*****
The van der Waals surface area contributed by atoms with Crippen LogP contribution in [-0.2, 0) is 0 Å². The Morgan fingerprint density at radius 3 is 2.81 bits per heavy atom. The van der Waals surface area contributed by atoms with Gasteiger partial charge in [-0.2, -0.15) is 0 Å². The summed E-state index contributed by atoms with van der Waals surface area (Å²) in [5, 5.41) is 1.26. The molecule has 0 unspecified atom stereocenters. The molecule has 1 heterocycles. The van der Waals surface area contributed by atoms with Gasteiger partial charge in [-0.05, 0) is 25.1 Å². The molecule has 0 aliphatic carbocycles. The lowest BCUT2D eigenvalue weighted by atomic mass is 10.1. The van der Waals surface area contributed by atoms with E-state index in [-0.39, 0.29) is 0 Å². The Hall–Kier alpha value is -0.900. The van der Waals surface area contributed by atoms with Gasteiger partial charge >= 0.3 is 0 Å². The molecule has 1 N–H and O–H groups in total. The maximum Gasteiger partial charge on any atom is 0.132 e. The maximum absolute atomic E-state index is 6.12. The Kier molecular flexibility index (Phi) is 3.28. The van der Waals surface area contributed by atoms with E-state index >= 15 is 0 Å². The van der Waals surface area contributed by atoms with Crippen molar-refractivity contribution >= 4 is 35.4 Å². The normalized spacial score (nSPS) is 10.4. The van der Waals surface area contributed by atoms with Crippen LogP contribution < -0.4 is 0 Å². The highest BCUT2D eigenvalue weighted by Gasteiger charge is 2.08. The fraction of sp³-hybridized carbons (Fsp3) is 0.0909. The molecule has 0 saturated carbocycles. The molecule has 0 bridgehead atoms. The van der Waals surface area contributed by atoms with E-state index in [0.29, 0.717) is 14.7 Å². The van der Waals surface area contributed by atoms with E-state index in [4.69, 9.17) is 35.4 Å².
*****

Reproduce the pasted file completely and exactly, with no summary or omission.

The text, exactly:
The van der Waals surface area contributed by atoms with Crippen LogP contribution in [-0.2, 0) is 0 Å². The Morgan fingerprint density at radius 3 is 2.81 bits per heavy atom. The van der Waals surface area contributed by atoms with Gasteiger partial charge in [-0.2, -0.15) is 0 Å². The summed E-state index contributed by atoms with van der Waals surface area (Å²) in [5, 5.41) is 1.26. The molecule has 0 unspecified atom stereocenters. The molecule has 1 heterocycles. The van der Waals surface area contributed by atoms with Gasteiger partial charge in [-0.05, 0) is 25.1 Å². The molecule has 0 aliphatic carbocycles. The lowest BCUT2D eigenvalue weighted by atomic mass is 10.1. The van der Waals surface area contributed by atoms with E-state index in [-0.39, 0.29) is 0 Å². The Hall–Kier alpha value is -0.900. The van der Waals surface area contributed by atoms with Gasteiger partial charge >= 0.3 is 0 Å². The molecule has 1 N–H and O–H groups in total. The maximum Gasteiger partial charge on any atom is 0.132 e. The maximum absolute atomic E-state index is 6.12. The Kier molecular flexibility index (Phi) is 3.28. The van der Waals surface area contributed by atoms with E-state index >= 15 is 0 Å². The van der Waals surface area contributed by atoms with Crippen molar-refractivity contribution >= 4 is 35.4 Å². The normalized spacial score (nSPS) is 10.4. The van der Waals surface area contributed by atoms with Crippen LogP contribution < -0.4 is 0 Å². The highest BCUT2D eigenvalue weighted by Gasteiger charge is 2.08. The fraction of sp³-hybridized carbons (Fsp3) is 0.0909. The molecule has 0 saturated carbocycles. The molecule has 0 bridgehead atoms. The van der Waals surface area contributed by atoms with E-state index in [0.29, 0.717) is 14.7 Å². The van der Waals surface area contributed by atoms with E-state index in [4.69, 9.17) is 35.4 Å².